Sunday, May 17, 2009

Wetfoot Drill, Splash Version

Stadler's Pond

BACKGROUND. In yesterday's Senior Hunt Test, the water series featured a bird thrown right next to shore, with a splash.

I wanted Lumi and Laddie to retrieve the bird without getting up on shore, but I realized before we came to the line that we had not worked on the Wetfoot Drill with that scenario. Not unexpectedly, both dogs swam to the bird, picked up, carried it up onto shore, dropped it, and shook off. As in our training over the last 2-3 weeks, I then blew CIW, and since it was a test, also called "Here" for insurance. Both dogs then picked up the bird, pushed thru the high grass at water's edge, and entered the water.

Unfortunately, at that point, Laddie began wading along the shoreline with the water up to his belly rather than swimming across. I misinterpreted that as his old re-entry problem with LWL retrieves and, after calling Here a couple of times without getting a response, turned to ask the judge for permission to go around the pond to pick Laddie up. I didn't want Laddie learning that if he failed to return, I wouldn't pick him up in the context of an event.

The judge said, "Can't you get him to swim over, preferably with the bird?"

I responded, "If I could do that, I wouldn't be calling it quits." But in my mind I was thinking, "Why is the judge suggesting that?" So I said, "OK, let me try one more time."

I turned back around and to my surprise, instead of seeing Laddie playing with the bird, climbing up on shore, or continuing to wade along the shoreline, he was standing still, facing me while holding the bird in his mouth. He had stopped when he was directly across from me, with the shortest swim distance to get back to me. I called "Here" and he immediately pushed off and swam back. I wondered then whether I should have quit the test, since that might have been a satisfactory, if not ideal, return. But at the same time, I had not yet really absorbed the fact that Laddie had actually had no problem picking up the bird and re-entering the water. His only problem was that he wanted to square up to shorten his swim rather than making a diagonal trip. Now that I've realized that, I see that our Wetfoot Drill has actually paid off handsomely. Of course, we'll need to work on coming straight across rather than running the bank, but that's a separate issue and, knowing Laddie, possibly not too difficult to repair.

Meanwhile, the fact is that with a duck floating next to shore, neither dog simply grabbed the bird, spun around in the water, and swam straight back. They both carried the bird up onto shore to shake off first. So this afternoon, I took them to the pond behind Stadler's Nursery to work on that scenario.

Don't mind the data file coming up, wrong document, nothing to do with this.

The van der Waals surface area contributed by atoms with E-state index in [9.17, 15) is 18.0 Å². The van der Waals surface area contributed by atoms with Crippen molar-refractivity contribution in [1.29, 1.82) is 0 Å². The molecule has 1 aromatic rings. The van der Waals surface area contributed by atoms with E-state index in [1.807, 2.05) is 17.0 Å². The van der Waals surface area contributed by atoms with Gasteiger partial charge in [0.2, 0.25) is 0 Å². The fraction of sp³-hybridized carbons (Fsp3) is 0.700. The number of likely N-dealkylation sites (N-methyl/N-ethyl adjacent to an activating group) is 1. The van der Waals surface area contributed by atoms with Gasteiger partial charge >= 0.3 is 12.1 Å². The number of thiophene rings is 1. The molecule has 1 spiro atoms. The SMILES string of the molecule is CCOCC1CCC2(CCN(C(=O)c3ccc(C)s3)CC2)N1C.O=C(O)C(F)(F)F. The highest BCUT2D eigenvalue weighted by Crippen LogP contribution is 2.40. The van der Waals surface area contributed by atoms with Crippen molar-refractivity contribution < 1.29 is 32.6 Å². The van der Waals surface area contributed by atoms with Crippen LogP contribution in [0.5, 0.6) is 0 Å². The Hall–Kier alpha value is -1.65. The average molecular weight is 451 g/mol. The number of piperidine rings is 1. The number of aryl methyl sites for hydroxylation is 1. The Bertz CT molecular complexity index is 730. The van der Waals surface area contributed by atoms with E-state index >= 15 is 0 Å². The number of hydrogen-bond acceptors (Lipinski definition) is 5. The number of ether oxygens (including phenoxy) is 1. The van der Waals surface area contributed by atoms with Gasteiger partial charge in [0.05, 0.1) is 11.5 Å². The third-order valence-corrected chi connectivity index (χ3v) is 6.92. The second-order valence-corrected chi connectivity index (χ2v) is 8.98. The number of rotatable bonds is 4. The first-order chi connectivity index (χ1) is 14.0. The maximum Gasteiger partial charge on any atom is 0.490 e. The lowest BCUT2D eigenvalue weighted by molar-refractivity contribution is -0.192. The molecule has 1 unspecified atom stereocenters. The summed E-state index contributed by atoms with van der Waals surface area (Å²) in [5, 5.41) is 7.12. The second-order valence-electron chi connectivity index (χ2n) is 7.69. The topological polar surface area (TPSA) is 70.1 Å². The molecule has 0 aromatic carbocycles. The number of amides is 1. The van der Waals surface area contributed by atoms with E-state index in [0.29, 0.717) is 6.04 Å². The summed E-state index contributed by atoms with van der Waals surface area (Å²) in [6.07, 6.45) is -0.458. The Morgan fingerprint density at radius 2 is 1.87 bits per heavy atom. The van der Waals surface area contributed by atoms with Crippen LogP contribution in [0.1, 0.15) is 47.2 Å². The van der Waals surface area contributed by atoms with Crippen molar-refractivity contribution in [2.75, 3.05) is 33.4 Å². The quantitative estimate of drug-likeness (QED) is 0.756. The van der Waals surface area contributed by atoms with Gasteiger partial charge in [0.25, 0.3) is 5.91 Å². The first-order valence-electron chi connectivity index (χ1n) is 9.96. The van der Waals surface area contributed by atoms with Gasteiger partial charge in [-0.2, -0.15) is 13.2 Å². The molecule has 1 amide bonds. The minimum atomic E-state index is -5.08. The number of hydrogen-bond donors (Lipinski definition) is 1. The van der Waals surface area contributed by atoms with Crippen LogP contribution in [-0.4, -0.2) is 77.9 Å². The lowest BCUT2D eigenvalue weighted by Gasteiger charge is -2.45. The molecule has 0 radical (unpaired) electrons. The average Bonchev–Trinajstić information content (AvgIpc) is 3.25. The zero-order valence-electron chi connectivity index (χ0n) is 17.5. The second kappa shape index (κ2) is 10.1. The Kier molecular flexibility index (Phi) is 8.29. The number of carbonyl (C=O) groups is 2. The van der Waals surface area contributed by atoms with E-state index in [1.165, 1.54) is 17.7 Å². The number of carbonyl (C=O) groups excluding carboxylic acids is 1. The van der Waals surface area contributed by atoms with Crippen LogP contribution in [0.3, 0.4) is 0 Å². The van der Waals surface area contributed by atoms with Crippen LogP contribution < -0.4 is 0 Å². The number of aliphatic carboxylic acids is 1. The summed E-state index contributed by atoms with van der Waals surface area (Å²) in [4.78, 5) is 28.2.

We used a simple modification of the Wetfoot Drill. Instead of my setting the duck halfway on shore, I tossed it into the water with a splash, so that it then washed close to shore as in the test. I sent the dog from a point 15 yards away, and blew CIW just as the dog was reaching the bird. If the dog started to climb on shore, which only Laddie did and only once, I immediately called "nope" and walked around to pick the dog up, leaving the bird in place.

In a phone conversation yesterday, Jody Baker, one of my mentors, told me she had watched the incomplete set of videos for our April 28 session and suggested that I not encourage the dogs to shake off before picking the bird up, because it breaks the momentum. On one of her early retrieves today, Lumi shook off while still in the water preparing to pick the bird up. Thinking of Jody's advice, I called "nope" and picked Lumi up, and she didn't shake off again during the rest of the session.

Each dog got half a dozen of those short retrieves, most of them exactly as I wanted them, and then I called it quits, though both dogs seemed excited to keep working. Of course I'd rather quit while they want more than wait until they're losing interest.

My plan is to continue our work with the Wetfoot Drill, Splash Version in the next few days, raising criteria in various ways such as increasing distance, perhaps getting a thrower if I decide I can justify the expense, and trying other locations besides Stadler's pond.

Once the Splash Version is fully proofed and seems fluent, I'll resume work on retrieves with the bird further up on shore. I believe the dogs are now ready for me to increase criteria to where I expect no shake or other hesitation before picking up the bird and bringing it straight back. I don't expect to compete the dogs again until September, more than three months from now. Perhaps after that much work, their LWL pick-ups will have been practiced so much that the habit will carry thru in the water series of an actual event. Considering the progress we made with the Wetfoot Drill in just the last few weeks, I think it's a reasonable possibility.

I now feel that if I ever use the Wetfoot Drill with another dog, I'll start with the Splash Version, and discourage any break momentum, including a shake, by picking the dog up if it occurs. Once the dog has learned the Splash Version, I'll gradually move the duck up onto shore, the same plan I now have for Lumi and Laddie.

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